You probably remember his response to Obama's 2009 address to a joint session of Congress, when the Democratic Obama and the Republican Obama were going to go head-to-head in a battle for hearts and minds. What you probably remember is that suddenly everyone in America realized Jindal looked like Kenneth the Page from 30 Rock. That's in part because Jindal offered people little to engage with but standard GOP bromides of freedom values entrepreneurship tradition liberty competition. But what really sunk him was ditching his usually fast-paced delivery for a lilting, sing-songy speech delivered at the pace of molasses. Jindal simpered, and he can't do simpering. A guy like Marco Rubio can stand at a podium and threaten to break down and cry at America for 30 minutes, overwhelmed by the beautiful truth of everything he has to say. Ted Cruz is like the United States Marine Corps of affected emotional pandering — Simper fidelis, motherfucker — mouth in a rictus of rueful recognition that only he can understand the tragedy that has befallen this beautiful country. But Jindal's precious, interminable cadence fell flat. It was like listening to a Southern-tinged maple syrup ad written under the assumption that every viewer in America is developmentally disabled.
It's been all downhill ever since for Jindal. He had a worse national debut than The Shockmaster, and as his momentum fizzled the country was left with only his policy to look at, watching him crater a state already dangerously below sea level. Every distraction has failed. He's palled around with the Duck Dynasty guys, trying to claim "religious liberty" is under government attack because a private cable company told them to stop looking like assholes. He's spent so much time handing around their "authentic" beard aesthetic that he looks like he's touring with an Allman Brothers cover band. He went to England and tried to claim that Muslims had created "no-go" zones in England, which came as a surprise to English people, who live there. As the governor of Louisiana, he naturally co-signed the Senate's absurd letter to the leaders of Iran. Now he hates corporate welfare. Sure, man, whatever.
But Jindal's pre-announcement announcement of his presidential candidacy was a new low for a politician who's spent the last seven years mining for them. Just look at this video. Meant to show him speaking intimately with his innocent, curious children about the most momentous thing he could ever tell them, it instead looks just as staged as it actually was. At least one of his kids plainly knows what he's going to say already, and the rest seem bored. Their lack of emotion, and the planning that went into hiding a camera in a tree and gathering everyone within earshot and line of sight of it, undercuts all plausible anticipation and reveals the video for what it is — a cynical "family values" tableau of a very humble man humbly recording his humble announcement in his humble home.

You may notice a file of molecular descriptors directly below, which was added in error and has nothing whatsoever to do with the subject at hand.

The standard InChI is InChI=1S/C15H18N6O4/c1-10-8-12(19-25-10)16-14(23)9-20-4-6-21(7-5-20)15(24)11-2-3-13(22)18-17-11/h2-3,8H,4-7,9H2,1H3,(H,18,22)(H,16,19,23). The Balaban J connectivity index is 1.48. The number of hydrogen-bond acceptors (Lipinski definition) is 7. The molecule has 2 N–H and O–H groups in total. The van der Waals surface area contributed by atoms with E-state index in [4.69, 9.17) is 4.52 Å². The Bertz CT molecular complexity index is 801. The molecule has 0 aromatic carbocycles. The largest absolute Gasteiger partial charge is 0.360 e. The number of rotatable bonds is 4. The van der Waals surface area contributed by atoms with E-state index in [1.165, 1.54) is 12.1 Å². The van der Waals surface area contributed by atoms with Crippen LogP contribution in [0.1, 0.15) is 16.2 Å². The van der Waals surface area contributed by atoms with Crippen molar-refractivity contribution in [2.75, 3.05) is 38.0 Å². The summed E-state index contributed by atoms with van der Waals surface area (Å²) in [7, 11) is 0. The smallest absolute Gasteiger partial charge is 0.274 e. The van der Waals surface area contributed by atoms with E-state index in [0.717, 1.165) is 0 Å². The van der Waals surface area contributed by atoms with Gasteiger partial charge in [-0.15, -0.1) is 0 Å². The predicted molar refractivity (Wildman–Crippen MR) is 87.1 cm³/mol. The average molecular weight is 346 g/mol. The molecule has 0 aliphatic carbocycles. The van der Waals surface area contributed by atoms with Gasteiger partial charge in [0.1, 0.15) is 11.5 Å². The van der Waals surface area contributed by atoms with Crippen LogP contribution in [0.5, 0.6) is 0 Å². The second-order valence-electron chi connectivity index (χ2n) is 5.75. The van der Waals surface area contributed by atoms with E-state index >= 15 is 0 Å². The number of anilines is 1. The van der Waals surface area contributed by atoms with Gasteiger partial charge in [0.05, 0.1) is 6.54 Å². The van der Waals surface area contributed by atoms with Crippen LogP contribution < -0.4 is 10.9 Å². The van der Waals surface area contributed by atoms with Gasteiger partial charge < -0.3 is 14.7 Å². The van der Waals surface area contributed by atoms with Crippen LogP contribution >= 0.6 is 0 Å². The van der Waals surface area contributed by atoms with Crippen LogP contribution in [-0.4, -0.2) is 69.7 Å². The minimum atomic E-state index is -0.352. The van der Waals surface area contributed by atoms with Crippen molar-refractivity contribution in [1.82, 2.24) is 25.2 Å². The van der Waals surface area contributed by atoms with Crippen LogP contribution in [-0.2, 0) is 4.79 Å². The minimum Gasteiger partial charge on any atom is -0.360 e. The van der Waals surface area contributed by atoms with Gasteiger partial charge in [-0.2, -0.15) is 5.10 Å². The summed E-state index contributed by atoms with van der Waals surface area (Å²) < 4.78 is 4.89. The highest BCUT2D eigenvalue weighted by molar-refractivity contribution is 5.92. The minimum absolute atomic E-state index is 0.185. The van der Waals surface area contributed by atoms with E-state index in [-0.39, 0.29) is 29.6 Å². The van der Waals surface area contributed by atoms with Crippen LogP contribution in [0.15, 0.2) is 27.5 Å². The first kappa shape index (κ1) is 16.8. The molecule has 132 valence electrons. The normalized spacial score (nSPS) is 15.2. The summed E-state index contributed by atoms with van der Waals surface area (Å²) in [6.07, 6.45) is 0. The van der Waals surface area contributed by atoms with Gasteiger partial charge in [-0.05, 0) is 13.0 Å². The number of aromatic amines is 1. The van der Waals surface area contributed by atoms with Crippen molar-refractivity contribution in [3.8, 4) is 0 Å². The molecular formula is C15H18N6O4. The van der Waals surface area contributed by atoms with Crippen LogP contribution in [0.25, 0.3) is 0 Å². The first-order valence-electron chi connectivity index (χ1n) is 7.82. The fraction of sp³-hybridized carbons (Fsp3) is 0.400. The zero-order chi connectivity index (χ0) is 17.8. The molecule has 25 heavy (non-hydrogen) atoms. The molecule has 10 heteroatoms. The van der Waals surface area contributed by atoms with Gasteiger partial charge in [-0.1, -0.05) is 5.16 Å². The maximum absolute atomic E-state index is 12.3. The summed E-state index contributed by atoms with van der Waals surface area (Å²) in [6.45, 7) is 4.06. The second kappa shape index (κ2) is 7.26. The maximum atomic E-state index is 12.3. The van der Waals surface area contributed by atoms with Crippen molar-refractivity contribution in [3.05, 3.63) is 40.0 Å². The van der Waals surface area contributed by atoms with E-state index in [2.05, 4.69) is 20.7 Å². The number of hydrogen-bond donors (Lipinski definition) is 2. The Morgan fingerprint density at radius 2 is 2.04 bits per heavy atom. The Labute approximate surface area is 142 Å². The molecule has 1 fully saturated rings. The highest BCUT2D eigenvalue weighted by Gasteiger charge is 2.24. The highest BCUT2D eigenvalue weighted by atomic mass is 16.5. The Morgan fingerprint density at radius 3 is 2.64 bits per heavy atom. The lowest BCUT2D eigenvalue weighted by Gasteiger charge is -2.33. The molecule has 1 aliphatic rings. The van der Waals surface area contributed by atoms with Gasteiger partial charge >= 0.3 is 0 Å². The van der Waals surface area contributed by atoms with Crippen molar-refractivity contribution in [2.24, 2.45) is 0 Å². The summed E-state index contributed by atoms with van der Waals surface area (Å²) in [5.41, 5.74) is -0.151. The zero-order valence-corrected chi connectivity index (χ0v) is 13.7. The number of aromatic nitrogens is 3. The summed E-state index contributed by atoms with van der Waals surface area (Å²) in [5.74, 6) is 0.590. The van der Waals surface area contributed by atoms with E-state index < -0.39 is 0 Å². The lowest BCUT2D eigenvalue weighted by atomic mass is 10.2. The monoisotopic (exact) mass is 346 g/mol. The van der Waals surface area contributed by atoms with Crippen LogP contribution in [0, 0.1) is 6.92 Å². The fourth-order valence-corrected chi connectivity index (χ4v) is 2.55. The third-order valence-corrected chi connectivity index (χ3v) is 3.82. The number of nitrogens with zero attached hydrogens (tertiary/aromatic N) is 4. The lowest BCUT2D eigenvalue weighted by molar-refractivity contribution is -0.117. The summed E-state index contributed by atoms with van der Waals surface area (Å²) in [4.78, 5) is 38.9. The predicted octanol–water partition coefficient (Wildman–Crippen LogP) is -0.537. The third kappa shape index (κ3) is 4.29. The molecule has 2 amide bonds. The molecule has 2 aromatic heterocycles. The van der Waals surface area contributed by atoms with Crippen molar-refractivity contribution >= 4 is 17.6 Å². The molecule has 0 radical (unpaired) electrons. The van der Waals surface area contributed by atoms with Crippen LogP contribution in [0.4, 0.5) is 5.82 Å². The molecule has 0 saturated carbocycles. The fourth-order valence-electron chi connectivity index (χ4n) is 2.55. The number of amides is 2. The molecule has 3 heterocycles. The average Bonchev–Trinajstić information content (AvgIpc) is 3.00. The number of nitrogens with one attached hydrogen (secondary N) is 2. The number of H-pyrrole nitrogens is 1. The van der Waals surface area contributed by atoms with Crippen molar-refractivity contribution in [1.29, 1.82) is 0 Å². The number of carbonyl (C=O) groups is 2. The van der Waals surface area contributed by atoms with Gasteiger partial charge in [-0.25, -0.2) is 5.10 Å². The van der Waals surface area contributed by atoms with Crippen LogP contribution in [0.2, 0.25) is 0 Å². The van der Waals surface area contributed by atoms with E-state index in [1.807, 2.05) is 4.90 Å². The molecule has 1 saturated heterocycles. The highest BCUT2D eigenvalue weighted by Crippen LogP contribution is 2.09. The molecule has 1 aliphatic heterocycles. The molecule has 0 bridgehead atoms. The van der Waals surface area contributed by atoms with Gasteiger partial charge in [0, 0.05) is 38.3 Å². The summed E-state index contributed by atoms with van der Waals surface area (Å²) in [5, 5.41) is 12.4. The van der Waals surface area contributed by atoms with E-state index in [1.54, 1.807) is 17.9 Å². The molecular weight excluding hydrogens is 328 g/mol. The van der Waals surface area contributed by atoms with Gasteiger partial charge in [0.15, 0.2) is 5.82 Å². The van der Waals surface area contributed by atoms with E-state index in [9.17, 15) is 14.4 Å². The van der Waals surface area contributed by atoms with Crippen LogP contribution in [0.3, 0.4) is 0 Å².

Even the text of it is creepy. Beyond maybe making you think of the home videos in Red Dragon, there's really only one other thing that a hidden camera and bad audio of a man talking to children makes anyone think of, and that's Dateline: To Catch a Predator. There's Bobby Jindal, telling his children that he wants to do something very special, but, "You can't go tell your friends." THIS IS OUR SECRET. DON'T LET ANYONE KNOW.
All of this might be funnier if Jindal stood any chance, and he doesn't, meaning we're all living through the amusing factoid portion of an early electoral hiccup. He has a 28 percent approval rating in his own home state, and would lose a potential race to Hillary Clinton on his own turf by 47-40. Meanwhile, Iowa is strongly conservative and evangelical, and in spite of Bobby spending 12 months talking about the scourge of Islam and Big Brother coming to take everyone's Bibles away, he's polling at 1 percent in the state. This is his audience — this is who he's been talking to for the last year — and nobody cares. Bobby Jindal probably fucked up and installed his Iowa analytics team in a basement so he can't even plausibly claim to be polling above ground.
The one shining light to take away from the Jindal announcement is that his prospects are so dim that nobody really needs to spend much time hating the guy or being frightened of him anymore. At most, if a Republican wins in 2016, he could find himself in the extremely unlikely position of being the vice president, or, more likely, fleeing his home state for a job as Secretary of Health and Human Services. Far more plausibly, he's about to write a dead-end blog for the Heritage Foundation.
But for the time being, he's going nowhere, providing people watching from home one of the rarest but purest delights in politics: when someone has become such a clown show — when they've made themselves so politically impotent — that you can look at them, and don't have to say anything more than, "Get a load of this asshole."